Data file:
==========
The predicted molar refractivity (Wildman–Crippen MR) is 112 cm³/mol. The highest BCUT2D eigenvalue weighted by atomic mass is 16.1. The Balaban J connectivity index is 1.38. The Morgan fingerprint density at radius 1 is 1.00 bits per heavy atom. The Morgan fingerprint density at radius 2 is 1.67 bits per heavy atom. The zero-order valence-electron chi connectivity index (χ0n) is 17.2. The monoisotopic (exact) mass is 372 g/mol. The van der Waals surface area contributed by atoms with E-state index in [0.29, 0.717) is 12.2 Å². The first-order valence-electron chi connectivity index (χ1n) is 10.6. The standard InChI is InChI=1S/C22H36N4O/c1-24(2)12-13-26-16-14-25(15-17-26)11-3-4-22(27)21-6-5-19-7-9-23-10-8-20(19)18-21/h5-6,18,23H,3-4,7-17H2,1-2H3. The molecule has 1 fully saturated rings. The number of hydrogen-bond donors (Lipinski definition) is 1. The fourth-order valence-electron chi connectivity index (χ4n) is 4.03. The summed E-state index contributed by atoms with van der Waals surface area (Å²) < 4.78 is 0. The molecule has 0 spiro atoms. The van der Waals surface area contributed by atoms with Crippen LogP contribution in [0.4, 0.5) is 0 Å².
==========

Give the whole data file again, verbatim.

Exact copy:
The predicted molar refractivity (Wildman–Crippen MR) is 112 cm³/mol. The highest BCUT2D eigenvalue weighted by atomic mass is 16.1. The Balaban J connectivity index is 1.38. The Morgan fingerprint density at radius 1 is 1.00 bits per heavy atom. The Morgan fingerprint density at radius 2 is 1.67 bits per heavy atom. The zero-order valence-electron chi connectivity index (χ0n) is 17.2. The monoisotopic (exact) mass is 372 g/mol. The van der Waals surface area contributed by atoms with E-state index in [0.29, 0.717) is 12.2 Å². The first-order valence-electron chi connectivity index (χ1n) is 10.6. The standard InChI is InChI=1S/C22H36N4O/c1-24(2)12-13-26-16-14-25(15-17-26)11-3-4-22(27)21-6-5-19-7-9-23-10-8-20(19)18-21/h5-6,18,23H,3-4,7-17H2,1-2H3. The molecule has 1 fully saturated rings. The number of hydrogen-bond donors (Lipinski definition) is 1. The fourth-order valence-electron chi connectivity index (χ4n) is 4.03. The summed E-state index contributed by atoms with van der Waals surface area (Å²) < 4.78 is 0. The molecule has 0 spiro atoms. The van der Waals surface area contributed by atoms with Crippen LogP contribution in [0.4, 0.5) is 0 Å².